We’ve seen lots of articles and news pieces about the explosion of Exchange-Traded Funds, or ETF’s. Most of the opinions have been negative. In fact, one writer compared this with the flood of closed-end funds created in the late 1920’s (before the stock market crashed).
My opinion: ETF’s are a great tool, and worth looking into.
Maybe you’ve heard 80% of most mutual fund managers have trouble beating the market two years in a row. Combine that with the costs built in (sales charges, management fees) and you’re destined to fall behind whatever yardstick you are measuring with.
Some of the problems with mutual funds:
-New trading limits (especially international funds). Some managers got in trouble with “late trades” and now you (the small investor) have limits on how frequently you can trade these funds.
-No limit or stop orders on mutual funds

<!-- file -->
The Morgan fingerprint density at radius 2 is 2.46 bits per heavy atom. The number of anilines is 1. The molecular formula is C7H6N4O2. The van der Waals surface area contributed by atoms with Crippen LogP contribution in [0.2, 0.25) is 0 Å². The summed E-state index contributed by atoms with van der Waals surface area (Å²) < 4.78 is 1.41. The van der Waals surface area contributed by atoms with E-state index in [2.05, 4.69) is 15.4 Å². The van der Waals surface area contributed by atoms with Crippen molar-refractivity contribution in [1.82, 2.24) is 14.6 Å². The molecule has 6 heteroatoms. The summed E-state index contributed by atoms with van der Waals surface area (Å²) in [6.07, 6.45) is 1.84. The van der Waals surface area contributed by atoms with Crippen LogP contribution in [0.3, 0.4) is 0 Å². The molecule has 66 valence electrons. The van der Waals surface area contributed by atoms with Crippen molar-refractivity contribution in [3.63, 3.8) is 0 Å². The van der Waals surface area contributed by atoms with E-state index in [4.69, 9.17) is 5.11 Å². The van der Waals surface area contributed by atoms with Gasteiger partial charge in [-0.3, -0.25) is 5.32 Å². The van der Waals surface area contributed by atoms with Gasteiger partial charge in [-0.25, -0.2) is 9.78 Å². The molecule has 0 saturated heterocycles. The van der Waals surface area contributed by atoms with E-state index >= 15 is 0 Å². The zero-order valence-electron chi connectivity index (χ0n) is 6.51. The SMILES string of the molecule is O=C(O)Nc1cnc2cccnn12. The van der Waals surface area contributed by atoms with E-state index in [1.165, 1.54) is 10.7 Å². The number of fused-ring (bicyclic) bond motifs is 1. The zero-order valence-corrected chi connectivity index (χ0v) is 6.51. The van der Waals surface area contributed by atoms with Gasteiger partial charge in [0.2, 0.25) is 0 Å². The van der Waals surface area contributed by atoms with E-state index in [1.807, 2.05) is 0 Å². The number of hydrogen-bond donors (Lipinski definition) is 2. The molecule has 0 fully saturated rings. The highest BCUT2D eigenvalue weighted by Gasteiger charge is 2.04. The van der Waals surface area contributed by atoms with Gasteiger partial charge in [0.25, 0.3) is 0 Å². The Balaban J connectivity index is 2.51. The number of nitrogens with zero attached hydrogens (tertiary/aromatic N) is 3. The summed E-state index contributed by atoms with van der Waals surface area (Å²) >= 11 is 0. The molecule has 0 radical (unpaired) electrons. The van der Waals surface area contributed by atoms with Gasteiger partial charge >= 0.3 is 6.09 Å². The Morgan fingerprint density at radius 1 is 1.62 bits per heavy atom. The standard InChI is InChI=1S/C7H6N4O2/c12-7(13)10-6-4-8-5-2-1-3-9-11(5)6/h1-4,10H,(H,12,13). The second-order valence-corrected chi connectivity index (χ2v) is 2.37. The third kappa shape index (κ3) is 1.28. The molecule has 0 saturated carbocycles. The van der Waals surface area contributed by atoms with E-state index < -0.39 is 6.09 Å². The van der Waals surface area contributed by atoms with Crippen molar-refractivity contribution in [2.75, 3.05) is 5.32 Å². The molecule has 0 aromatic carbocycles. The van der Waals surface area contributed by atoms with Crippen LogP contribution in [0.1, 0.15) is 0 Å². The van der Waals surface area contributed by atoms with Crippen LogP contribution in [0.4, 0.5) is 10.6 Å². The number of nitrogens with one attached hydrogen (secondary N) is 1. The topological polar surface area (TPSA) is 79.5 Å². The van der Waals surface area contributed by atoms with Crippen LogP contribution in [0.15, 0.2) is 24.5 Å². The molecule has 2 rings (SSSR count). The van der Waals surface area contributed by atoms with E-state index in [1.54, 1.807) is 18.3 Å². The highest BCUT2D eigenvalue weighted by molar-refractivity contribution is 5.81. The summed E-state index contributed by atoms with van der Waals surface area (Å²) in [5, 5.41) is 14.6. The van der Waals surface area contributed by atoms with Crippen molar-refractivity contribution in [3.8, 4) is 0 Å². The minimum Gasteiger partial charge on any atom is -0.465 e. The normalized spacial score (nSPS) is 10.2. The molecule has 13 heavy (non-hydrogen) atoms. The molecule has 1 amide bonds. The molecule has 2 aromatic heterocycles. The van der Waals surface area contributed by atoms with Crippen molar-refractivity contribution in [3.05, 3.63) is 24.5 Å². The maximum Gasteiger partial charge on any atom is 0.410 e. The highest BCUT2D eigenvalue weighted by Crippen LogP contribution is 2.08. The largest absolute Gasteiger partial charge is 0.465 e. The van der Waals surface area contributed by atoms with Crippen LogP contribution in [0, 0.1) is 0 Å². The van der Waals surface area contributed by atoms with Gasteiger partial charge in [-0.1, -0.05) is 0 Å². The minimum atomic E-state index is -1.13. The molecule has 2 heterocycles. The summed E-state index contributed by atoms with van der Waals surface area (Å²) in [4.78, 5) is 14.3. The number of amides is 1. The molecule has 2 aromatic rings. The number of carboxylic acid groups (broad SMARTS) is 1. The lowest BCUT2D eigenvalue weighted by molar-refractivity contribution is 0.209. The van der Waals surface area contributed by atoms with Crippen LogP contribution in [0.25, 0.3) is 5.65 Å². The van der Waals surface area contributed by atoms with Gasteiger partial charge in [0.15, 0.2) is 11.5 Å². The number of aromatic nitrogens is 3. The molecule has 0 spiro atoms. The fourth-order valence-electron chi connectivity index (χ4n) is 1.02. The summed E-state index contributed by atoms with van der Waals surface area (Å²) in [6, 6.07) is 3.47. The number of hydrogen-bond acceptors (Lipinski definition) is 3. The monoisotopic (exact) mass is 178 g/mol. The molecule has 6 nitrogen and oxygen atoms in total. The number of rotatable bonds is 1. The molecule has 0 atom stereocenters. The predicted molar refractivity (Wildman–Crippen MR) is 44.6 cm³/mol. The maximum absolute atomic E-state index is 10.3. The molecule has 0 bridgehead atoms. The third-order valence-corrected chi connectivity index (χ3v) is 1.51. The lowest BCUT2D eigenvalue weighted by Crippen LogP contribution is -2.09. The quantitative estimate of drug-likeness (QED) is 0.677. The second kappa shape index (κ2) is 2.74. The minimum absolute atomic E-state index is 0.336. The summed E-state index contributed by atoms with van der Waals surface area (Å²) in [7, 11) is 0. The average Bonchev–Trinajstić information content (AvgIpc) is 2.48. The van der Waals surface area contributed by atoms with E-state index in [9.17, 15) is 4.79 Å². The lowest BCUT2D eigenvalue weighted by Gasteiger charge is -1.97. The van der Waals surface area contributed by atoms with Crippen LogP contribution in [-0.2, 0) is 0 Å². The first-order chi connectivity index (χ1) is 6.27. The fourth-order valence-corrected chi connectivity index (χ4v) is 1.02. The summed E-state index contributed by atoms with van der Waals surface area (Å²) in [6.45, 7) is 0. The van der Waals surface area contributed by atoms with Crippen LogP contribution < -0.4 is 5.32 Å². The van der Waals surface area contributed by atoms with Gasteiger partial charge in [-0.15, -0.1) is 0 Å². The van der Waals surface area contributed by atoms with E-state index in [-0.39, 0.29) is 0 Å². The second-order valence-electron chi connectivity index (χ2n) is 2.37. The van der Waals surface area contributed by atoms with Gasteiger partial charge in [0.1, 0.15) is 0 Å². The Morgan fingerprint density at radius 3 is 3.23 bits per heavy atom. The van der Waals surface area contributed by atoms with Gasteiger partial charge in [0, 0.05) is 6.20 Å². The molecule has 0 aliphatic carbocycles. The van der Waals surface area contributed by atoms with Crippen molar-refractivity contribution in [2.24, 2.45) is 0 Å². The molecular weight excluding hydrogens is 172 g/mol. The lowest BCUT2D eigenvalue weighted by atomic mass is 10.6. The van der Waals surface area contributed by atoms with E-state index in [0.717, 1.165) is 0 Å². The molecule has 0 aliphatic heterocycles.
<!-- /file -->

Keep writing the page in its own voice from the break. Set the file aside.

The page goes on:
-You cannot short mutual funds
-Mutual funds do not trade options
Exchange Traded Funds:
-No trading limits, they’re bought/sold like stocks
-Limit and stop orders are OK
-The funds can be shorted
-Some ETF’s (not all) do trade options.
ETF’s are cheaper and flexible. Still, WHY use them?
ETF’s usually blanket an entire SECTOR. Like semiconductors.
In the old days, if you wanted to get into a sector like autos,
you either had to build your own basket of auto stocks yourself,
or find a mutual fund that was heavily into that group. Since
mutual funds are only required to show their holdings a few
times per year, you never really knew what the manager owned.
And how do you know if you (or the manager) “cherry-picked” the
Instead, with one ETF, you can buy the entire bio-tech sector
and then sell it (like a stock), when it reaches your price.
If you think a sector like “networking stocks” is due to fall,
you can sell an ETF of all networking stocks short and then buy
it back at a cheaper price. Or buy puts on the ETF.
One more thing…remember, 80% of the price move in a stock comes
from what’s happening with the sector, and the overall market.
Don’t get hung up entirely on the fundamentals, like most people.